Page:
Whereas Article VII, E.2. states in part “Any registered Republican attempting to influence or influencing the outcome of any election against… a Republican endorsed by the appropriate… Legislative Caucus may be declared ineligible to hold office under the State Plan of Organization at the State, District, and Precinct level for Party disloyalty by 2/3 vote of the State Executive Committee,” and
Whereas Article VII.A.7.a. states “Any Member of a Committee organized under this Plan may be removed by a 2/3’s vote of the respective Committee…,” and
Whereas Richard Morgan was furnished with notice of the charges against him signed by not less than 50 of the Members of State Executive Committee two weeks before this Committee meeting.
Therefore the Executive Committee of the North Carolina Republican Party finds that Richard Morgan’s political agenda is different from and injurious to the North Carolina Republican Party, and
Further the Executive Committee of the North Carolina Republican Party finds that Richard Morgan’s political agenda and his position on the NCGOP State Executive Committee are in conflict and thus his service on the Executive Committee is therefore grossly inefficient under Article VII.A.7. of the NCGOP State Plan of Organization, and
Further the Executive Committee of the North Carolina Republican Party finds Richard Morgan culpable of disloyalty to the North Carolina Republican Party, and
Further the Executive Committee of the North Carolina Republican Party orders Richard Morgan’s immediate removal from the Executive Committee of the North Carolina Republican Party pursuant to Article VII.A.7. of the North Carolina Republican Party State Plan of Organization.
Lastly the Executive Committee of the North Carolina Republican Party declares that Richard Morgan is ineligible to serve in any Office under this Plan of Organization for a period of five years pursuant to Article VII.E.2. of the North Carolina Republican Party.

Yes.  This is the same party whose blessing Richard Morgan wants for the November election for state insurance commissioner.  This resolution is quite an important piece of information for GOP voters to reflect upon as they deliberate on the choices for insurance commissioner in July.  (Guilford County Republican Mike Causey is also in the race.)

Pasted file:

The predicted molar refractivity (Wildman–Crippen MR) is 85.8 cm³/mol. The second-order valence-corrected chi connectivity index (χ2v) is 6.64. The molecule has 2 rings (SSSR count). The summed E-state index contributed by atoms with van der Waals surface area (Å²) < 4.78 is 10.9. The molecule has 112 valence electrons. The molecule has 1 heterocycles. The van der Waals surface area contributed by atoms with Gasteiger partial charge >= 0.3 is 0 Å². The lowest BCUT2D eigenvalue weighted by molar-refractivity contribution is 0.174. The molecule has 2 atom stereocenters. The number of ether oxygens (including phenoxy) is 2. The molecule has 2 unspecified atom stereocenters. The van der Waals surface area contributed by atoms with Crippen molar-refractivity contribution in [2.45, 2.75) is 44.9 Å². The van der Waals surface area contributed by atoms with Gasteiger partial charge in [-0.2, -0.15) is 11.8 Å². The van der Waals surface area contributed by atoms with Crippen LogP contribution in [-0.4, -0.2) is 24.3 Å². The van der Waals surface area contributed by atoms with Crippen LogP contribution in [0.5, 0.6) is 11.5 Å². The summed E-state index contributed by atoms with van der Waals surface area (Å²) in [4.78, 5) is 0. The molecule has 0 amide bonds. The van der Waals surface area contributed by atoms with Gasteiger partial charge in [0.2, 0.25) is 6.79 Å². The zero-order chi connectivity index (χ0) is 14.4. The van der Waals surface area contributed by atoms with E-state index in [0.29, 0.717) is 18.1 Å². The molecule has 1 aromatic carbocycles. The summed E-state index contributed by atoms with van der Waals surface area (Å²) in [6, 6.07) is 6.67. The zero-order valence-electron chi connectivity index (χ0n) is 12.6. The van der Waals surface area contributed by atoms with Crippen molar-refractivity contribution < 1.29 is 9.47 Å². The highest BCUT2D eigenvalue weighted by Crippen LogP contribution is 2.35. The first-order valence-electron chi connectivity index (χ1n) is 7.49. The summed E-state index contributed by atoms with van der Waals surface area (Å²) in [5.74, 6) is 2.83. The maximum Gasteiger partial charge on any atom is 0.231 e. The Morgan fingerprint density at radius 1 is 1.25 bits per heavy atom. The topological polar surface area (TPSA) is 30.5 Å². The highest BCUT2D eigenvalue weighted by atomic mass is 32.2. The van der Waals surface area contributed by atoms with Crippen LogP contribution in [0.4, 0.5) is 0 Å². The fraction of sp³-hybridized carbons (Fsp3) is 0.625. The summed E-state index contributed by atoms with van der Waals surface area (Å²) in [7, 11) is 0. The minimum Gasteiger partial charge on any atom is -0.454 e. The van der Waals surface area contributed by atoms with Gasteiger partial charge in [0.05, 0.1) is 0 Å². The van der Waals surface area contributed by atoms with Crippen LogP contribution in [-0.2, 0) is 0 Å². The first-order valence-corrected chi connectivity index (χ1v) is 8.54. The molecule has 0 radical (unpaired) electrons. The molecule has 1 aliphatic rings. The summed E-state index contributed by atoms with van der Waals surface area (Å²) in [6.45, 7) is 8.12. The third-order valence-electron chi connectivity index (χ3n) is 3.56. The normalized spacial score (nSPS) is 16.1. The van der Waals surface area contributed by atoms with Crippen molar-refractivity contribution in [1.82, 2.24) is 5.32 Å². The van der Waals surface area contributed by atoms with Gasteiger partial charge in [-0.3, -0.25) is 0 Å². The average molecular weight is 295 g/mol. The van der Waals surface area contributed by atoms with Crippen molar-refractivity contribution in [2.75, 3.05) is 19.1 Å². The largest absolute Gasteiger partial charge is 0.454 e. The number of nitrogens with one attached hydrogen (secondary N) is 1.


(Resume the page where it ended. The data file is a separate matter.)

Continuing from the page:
4 thoughts on “Party disloyalty, weight loss & the choice in the July GOP runoff

  1. Amen, brother! Our party can’t in good conscience remain quiet on this one. Morgan is not to be trusted. I’d rather support Democrat incumbent Goodwin than have Morgan as our Republican candidate in November. Is anyone trying to convince Mike Causey to ask for the runoff election?

  2. So egregious were Richard Morgan’s offenses that the vote of the NC State Republican Executive Committee to expel him was nearly unanimous. When they called for the Ayes, there was a huge shout from the hundreds of assembled Republicans; when they called for the Nays, just a handful of voices objected. The resolution required a 2-to-1 margin to pass, but my guess is that it was actually about 50-to-1.

    It wasn’t just one Republican faction that he infuriated with his betrayals. All kinds of Republicans voted to expel Richard Morgan from the NC State Republican Executive Committee: the social conservatives, the fiscal conservatives, the moderates — Republicans from every corner of North Carolina — we ALL voted to oust the scoundrel.

    Also, it’s worth noting that this sort of action is very rare. It takes a LOT to get expelled from the NC Republican State Executive Committee for Party Disloyalty. I’m no historian, so I don’t know whether it’s ever happened before, but I’ve been active in NC GOP politics for a long time, and I’ve actually never heard of another case.

    Nor is Richard Morgan only disloyal to the Republican Party and the conservative causes that our Party stands for, and that he claims to support. He’s also thoroughly crooked:
    http://www.mooregop.org/quidproquo.html
    I’m really surprised that he’s not in prison with his partner, Jim Black.